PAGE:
Some cells specialised in delivering oxygen and nutrients to every other cell of the organism, and also protected against harmful viruses, bacteria and other intruders. These cells became the first circulatory and immune cells.

Some cells specialised in sorting out the products of cellular metabolism and excreting unneeded molecules out of the organism. These cells gave rise to the excretory cells of the kidneys.

And finally, two kinds of haploid cells (containing only one set of chromosomes) – eggs and sperm cells – became responsible for giving birth to a new metazoan organism by means of sexual reproduction. These cells gave rise to the first reproductive cells.



How Animals Evolve

The division of cells to serve a specific function has played a key role in the evolution of metazoans and in the appearance of different animal species. Especially important has been the way by which metazoans reproduce, in particular, sexual reproduction. The genetic material of the nuclear DNA, which is carried into the egg cell by the sperm cell from the male organism, as well as molecular changes (or mutations) in the genomes of these cells, enable fast transmission of novel features and traits to new-born organisms. Sexual reproduction has led to an enormous varieties of animal species, which are characterised by different body structures, behaviours and habitats. After around 70 million years since the appearance of the first metazoans, Earth has become inhabited by animals as primitive as sponges and as complex as vertebrates.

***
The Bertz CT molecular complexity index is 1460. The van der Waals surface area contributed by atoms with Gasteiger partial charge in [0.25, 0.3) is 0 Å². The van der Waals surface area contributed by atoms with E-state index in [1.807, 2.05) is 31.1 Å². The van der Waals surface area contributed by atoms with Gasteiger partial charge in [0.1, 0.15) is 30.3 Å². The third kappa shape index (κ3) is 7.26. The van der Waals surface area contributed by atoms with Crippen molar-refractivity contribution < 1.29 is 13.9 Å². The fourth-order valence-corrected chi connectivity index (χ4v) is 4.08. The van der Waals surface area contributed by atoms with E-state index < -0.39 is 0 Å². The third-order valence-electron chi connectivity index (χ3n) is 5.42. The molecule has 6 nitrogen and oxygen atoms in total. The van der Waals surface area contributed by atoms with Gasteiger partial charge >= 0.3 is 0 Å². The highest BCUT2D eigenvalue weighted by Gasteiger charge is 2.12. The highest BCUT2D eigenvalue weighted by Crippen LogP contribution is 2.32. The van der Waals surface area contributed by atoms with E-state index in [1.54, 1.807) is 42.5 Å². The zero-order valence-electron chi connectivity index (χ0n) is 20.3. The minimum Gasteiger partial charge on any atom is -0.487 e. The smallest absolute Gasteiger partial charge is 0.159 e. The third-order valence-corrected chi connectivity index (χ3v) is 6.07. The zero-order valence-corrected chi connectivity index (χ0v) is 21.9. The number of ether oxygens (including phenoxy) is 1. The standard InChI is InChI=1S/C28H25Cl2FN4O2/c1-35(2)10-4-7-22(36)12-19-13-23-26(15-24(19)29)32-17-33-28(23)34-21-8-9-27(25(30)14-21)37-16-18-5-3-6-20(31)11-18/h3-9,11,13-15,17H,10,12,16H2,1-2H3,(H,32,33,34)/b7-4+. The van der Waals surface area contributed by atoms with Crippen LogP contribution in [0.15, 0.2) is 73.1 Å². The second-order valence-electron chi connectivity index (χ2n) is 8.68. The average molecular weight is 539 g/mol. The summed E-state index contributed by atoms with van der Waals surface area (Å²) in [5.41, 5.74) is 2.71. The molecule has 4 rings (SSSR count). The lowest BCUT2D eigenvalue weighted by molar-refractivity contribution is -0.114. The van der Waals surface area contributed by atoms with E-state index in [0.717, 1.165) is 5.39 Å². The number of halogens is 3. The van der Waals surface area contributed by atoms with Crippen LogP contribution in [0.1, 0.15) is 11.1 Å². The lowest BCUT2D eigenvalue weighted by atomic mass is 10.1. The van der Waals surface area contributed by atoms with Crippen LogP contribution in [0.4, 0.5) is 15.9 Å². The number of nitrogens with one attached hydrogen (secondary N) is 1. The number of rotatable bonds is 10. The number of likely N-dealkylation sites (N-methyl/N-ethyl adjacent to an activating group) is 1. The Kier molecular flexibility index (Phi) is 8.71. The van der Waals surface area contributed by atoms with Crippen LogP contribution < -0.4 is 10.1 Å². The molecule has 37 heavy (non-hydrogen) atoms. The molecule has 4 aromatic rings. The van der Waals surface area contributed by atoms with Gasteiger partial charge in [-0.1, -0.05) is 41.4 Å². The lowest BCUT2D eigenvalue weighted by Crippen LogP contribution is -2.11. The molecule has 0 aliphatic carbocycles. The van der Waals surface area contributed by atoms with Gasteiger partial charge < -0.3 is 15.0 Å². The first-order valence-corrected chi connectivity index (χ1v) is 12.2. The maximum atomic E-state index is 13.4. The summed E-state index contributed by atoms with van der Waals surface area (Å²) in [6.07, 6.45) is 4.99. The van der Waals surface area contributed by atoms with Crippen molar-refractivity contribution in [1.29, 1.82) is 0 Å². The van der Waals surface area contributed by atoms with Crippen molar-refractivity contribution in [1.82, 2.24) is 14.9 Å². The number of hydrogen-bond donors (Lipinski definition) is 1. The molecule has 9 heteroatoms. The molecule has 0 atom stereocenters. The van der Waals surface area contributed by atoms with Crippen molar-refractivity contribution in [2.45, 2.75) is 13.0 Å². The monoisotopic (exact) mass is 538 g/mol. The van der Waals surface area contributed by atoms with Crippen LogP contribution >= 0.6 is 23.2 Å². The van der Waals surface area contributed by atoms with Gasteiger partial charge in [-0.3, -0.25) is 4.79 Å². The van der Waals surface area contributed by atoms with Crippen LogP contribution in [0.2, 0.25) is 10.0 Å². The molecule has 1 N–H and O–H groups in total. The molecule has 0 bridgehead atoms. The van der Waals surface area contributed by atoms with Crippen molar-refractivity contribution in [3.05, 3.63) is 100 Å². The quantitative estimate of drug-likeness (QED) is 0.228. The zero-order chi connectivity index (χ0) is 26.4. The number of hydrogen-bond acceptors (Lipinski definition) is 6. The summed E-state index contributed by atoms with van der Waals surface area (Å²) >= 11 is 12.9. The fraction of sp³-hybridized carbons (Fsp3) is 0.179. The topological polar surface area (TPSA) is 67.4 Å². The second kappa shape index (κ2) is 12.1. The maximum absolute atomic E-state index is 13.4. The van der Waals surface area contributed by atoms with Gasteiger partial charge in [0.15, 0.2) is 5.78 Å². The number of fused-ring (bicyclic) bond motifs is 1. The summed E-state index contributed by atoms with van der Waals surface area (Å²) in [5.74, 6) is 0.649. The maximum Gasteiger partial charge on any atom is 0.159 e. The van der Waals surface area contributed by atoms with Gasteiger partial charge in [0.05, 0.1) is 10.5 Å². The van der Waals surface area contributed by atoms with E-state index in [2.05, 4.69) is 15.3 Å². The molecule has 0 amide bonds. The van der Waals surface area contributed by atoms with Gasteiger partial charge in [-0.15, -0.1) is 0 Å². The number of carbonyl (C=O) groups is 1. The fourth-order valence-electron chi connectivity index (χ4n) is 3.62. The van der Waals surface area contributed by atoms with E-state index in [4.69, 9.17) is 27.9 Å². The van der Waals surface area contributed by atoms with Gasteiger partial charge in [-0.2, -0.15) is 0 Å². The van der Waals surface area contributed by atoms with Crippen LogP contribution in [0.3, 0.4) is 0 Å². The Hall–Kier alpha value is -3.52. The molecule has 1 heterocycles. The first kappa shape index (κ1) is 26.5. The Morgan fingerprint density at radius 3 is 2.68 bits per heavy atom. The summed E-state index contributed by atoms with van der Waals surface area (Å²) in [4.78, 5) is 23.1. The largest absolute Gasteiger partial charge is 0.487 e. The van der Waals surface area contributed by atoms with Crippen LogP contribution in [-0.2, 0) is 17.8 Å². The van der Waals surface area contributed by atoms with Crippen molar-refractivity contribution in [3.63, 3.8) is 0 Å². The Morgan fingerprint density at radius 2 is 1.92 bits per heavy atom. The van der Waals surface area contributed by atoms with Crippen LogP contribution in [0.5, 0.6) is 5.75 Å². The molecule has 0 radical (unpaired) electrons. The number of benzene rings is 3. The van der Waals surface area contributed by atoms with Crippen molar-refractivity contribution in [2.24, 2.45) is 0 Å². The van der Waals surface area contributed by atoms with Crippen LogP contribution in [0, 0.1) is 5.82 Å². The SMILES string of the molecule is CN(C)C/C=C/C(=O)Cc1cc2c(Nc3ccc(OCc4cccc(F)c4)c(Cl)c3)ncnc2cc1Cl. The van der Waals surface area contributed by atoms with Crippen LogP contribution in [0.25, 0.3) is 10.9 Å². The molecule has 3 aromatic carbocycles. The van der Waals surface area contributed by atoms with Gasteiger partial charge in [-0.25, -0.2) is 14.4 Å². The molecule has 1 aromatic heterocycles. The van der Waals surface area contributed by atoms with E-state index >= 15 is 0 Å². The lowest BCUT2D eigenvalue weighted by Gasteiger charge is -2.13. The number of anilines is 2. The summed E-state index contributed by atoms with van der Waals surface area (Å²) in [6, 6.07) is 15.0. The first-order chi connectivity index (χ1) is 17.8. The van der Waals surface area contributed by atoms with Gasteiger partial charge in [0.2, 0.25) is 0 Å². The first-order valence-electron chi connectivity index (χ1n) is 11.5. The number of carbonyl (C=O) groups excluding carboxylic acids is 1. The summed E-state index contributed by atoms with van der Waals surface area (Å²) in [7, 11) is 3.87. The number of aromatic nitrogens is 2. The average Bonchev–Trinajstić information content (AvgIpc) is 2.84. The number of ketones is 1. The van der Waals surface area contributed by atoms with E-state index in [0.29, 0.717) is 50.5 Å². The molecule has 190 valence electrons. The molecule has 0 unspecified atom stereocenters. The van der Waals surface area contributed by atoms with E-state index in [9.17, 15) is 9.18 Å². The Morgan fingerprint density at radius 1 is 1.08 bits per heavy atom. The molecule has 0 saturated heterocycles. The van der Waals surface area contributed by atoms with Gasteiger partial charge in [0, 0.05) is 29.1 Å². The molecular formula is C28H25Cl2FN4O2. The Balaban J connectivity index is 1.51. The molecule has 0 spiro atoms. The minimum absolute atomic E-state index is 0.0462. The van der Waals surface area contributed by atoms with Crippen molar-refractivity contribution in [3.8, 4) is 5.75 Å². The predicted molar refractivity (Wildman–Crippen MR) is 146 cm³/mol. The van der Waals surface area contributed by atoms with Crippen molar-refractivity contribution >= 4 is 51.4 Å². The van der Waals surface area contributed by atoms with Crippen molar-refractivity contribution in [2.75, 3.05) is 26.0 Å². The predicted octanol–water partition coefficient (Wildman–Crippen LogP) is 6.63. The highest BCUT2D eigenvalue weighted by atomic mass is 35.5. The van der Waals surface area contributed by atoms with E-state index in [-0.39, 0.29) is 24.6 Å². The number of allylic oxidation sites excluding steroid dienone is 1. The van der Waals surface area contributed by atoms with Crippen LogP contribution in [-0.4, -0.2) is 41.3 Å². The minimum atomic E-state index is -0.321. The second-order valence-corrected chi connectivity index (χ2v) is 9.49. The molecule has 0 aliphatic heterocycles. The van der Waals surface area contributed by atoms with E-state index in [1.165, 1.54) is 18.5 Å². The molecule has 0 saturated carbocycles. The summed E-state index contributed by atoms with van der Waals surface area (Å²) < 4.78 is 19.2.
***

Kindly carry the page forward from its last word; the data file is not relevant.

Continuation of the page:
It should be noted that the evolution of animals is a continuous process, which is influenced by many environmental conditions. Over the course of time, due to extreme changes in climate and other unfavourable factors, many animal species became extinct, while many others arose later, and many new species will appear in the future.

Biologists have described and classified over three million living animal species and 35 major body plans (or phyla), based on animals’ body structure and ways of development. Although profoundly different from each other, all animals share a common ancestor, the protozoan, and the eight types of cell specialisation have remained as the metazoan-specific features of the vast majority of animal species.
5 Stars
Original, simple and fun description of animal evolution - 06.02.2023

An original way of describing animal evolution by elegantly demonstrating how cells have adapted using simple, fun drawings and easy to read text. My kids loved the "indispensable eight" as little building blocks of tissues and organs in both primitive and complex animals. They looked for these "eight" in body plans of diverse animals and it helped them understand how body systems form. A fantastic, insightful book that manages to describe the complexities of animal evolution in simple terms. A must read for children and adults alike!